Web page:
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https://www.flickr.com/photos/59632563@N04/6480297645

058: How to Be Truly Unhappy in Grad School

On those days when you manage to take a break from bench-work and call home, you will almost certainly get ‘The Question:’

“So, how is your research going?”

If you’re new to grad school, you might make the mistake of telling your parent or loved one exactly how your research is going.

“Well, I was up until 3 AM doing time points but then one of the buffers was contaminated so I had to throw out my last two weeks of work and start over.”

To which your parent will reply, “That sounds awful!  You must be so upset.  Are you sure a career in science will make you happy?”

And you’ll stop and ponder that last question.  Will a career in science make you happy?

Will you prance from bench to bench giggling to yourself, high on the sheer exhilaration of learning?

Or is it much more likely that you’ll face roadblocks, confounding data, experiments that only sometimes work, and that every once in awhile, you’ll push the boundary of your knowledge into new territory.  In those moments, you might feel proud or relieved or curious, but not exactly ‘happy.’

Does that mean you should leave science to find a career that can make you happier?

Or is Mom asking you the wrong question entirely?

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Queen Christina and Descartes team up

056: Team Up for Speedier Science – #modernPhD Part 3

When we think of scientists, we often think of the lone researcher plodding away at the bench late into the night.  We imagine Alexander Fleming scrutinizing his penicillium molds or Einstein pondering the latest equation he’s written on the chalk board.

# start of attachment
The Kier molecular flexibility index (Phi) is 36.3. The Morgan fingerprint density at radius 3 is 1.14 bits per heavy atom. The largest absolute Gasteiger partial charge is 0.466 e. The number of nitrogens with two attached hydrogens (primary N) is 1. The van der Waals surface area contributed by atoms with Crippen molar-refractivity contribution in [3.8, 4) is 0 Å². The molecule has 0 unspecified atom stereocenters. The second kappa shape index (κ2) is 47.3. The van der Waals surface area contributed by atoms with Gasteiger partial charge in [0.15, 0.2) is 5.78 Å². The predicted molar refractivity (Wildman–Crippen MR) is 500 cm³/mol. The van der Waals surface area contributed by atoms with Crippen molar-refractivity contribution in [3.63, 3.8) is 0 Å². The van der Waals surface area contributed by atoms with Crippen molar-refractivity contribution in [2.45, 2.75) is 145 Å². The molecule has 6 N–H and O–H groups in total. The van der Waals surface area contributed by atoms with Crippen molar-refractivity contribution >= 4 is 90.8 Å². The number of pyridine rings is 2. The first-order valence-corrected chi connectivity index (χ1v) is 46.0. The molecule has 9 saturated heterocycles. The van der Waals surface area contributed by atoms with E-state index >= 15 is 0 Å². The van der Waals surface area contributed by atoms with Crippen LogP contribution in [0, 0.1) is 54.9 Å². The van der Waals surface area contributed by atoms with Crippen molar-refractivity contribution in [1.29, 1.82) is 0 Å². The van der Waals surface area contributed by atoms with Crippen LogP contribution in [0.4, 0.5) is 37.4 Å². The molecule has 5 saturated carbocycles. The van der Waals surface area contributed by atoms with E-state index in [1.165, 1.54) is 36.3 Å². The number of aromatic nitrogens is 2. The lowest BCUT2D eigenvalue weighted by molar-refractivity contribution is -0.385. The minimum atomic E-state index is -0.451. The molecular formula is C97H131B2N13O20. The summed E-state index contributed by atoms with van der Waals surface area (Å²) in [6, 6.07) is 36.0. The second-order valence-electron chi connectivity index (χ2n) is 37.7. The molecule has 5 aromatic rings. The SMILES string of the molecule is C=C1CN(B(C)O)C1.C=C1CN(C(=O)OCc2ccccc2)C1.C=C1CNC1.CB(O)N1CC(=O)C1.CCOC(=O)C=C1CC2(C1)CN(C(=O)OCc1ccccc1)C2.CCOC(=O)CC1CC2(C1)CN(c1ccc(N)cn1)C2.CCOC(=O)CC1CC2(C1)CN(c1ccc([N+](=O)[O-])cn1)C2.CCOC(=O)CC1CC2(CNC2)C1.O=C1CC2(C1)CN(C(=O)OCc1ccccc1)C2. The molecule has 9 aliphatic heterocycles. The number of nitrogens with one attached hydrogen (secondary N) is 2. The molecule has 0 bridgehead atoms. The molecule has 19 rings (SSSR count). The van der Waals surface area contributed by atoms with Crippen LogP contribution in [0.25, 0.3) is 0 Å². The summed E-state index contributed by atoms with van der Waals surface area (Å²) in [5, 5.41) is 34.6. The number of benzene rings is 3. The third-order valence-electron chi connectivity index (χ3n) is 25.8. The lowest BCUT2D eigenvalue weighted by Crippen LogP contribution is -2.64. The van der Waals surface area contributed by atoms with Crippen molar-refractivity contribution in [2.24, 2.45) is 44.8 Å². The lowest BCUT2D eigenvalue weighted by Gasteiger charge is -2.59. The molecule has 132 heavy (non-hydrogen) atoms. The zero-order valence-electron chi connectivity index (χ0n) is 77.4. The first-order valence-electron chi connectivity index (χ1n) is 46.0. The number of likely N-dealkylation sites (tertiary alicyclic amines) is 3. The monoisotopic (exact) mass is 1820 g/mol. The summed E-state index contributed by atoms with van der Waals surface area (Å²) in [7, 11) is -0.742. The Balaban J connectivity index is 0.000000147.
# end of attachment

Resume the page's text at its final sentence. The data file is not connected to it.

We go a step further when training new scientists: we ask them to complete an ‘independent research project.’  We tacitly perpetuate this notion of the solitary scientist, making her own success or failure.

The side effects of this lone-wolf approach to research are painfully manifest: projects that stall on a single experiment, money wasted teaching everyone the same techniques, and students who burn out due to frustration, lack of direction, or just plain loneliness.

In Part 3 of our goal to modernize the PhD process, we propose a radical 180º turn from the independent project.

Let’s turn science into a team sport.

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055: Four Ideas to Modernize Mentorship – #modernPhD Part 2

Today, a graduate student will make a terrible mistake.

He’ll blindly commit to a long-term relationship that will make him miserable.  He’ll be too shy to ask his partner the painfully awkward questions that could predict their ultimate failure as a team.

Does this person have time for me?  Is she enthusiastic about helping me succeed?  Do our goals align?

Of course, this is not a romantic relationship: it’s the commitment formed between a grad student and his advisor.  And though it’s not a marriage, it can cover some of the same emotional ground.  When it’s healthy, you’ll both grow as people and you’ll achieve more than you would alone.

When it’s unhealthy, you might bear the emotional scars for the rest of your life.

With just a few simple changes to the graduate-advisor relationship, we can make sure more students, and their mentors, reach their full potential.  Why leave it to chance?